Royal Sydney Golf Club, one of the country’s most prestigious courses, has rejected the chance to host an LIV Golf event in Australia next year.
Representatives of LIV Golf chief executive Greg Norman were in Sydney last month to inspect several venues, but didn’t have access to the historic Rose Bay course, which is also in the middle of a council fight to fell trees and redevelop its greens.
Royal Sydney Golf Club rejected the chance to host a LIV Golf event.Credit:Brook Mitchell
Norman is set to take his rebel tour global next year, with an Australian event pencilled in for April. Royal Sydney’s idyllic location appealed to LIV Golf given its proximity to Sydney Harbour, which would have been a striking feature of the coverage.
But sources familiar with the situation told the Herald representatives of Royal Sydney informed LIV Golf they weren’t interested in hosting a tournament.
The course would have been a perfect fit for the controversial league, which is bankrolled by the sovereign wealth fund of Saudi Arabia and has been seen as a sportswashing exercise to improve the image of the Kingdom.
Royal Sydney has previously been the backdrop for two of the most dramatic Australian Open tournaments in memory, with Jordan Spieth winning a three-man play-off against Cameron Smith and Ashley Hall in 2016 and Rory McIlroy staving off Adam Scott three years earlier.
But Royal Sydney powerbrokers were adamant they did not want to stage a LIV event, which will be the richest golf tournament held in Australia featuring 48 contracted players, among them some of the best in the world.
Royal Sydney members must be invited and pay a $30,000 fee to join the prestigious club.
Norman has tentatively planned a late April date for the first LIV foray into Australia, with a Singapore event potentially being played a week later. The Australian swing is likely to be held a fortnight after The Masters at Augusta National.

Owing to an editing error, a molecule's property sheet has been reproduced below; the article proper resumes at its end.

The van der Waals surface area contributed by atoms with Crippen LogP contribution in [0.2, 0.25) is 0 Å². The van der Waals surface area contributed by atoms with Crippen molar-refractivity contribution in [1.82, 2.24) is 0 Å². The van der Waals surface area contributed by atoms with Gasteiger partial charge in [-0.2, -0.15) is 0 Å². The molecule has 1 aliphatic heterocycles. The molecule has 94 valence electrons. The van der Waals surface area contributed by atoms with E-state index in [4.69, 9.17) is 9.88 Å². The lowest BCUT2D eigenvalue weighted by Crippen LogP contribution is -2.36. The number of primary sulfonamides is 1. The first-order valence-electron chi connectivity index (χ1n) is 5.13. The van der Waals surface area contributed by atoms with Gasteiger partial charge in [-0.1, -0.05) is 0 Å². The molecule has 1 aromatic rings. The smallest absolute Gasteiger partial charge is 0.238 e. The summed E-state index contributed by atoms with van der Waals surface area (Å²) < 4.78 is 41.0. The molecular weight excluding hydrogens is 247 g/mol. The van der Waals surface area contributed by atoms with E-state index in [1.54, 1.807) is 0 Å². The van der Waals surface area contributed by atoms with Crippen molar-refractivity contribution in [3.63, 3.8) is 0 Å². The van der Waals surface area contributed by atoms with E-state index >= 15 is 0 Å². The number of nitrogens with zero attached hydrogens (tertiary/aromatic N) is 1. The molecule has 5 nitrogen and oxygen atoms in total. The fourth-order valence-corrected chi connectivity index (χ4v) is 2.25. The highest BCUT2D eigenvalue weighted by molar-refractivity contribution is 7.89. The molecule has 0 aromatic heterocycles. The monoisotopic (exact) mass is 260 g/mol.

Gold Coast’s Sanctuary Cove is considered one of the frontrunners to host the LIV event, and will hold appeal given proud Queenslander and world No.2 Smith joined on a reported $140 million contract last week. He banked $1.5 million for finishing tied-fourth in his LIV debut at Boston.
Norman also sent his travelling team to a course he designed, Stonecutters Ridge, in western Sydney, away from the high-profile inner-city and eastern suburbs layouts.
Norman told Sports Illustrated last week LIV Golf was in a “really, really good, interesting position in Australia”, which has been starved of elite-level golf during the pandemic, and last hosted the Presidents Cup at Royal Melbourne in 2019.
The Open champion Smith will return home later this year to play the Australian Open and Australian PGA with the Claret Jug in tow.
The 29-year-old and fellow LIV defector Marc Leishman have been banned indefinitely by the PGA Tour after signing with Norman, who has long harboured an ambition for a global golf series which included Australia.
Adam Scott spoke publicly about LIV Golf for the first time in several months at the PGA Championship – the flagship event of the European tour, now known as the DP World Tour – at Wentworth, claiming “it doesn’t fit right now” as he seeks to shore up his position in the world’s top 50 and automatic qualification for the other three majors next year.
LIV Golf events, which are played over 54 holes with no cut, do not carry official rankings points, meaning Smith and all other contracted players will see their positions plummet in the next year.
Smith was the first player ranked inside the world’s top 10 to join LIV Golf.
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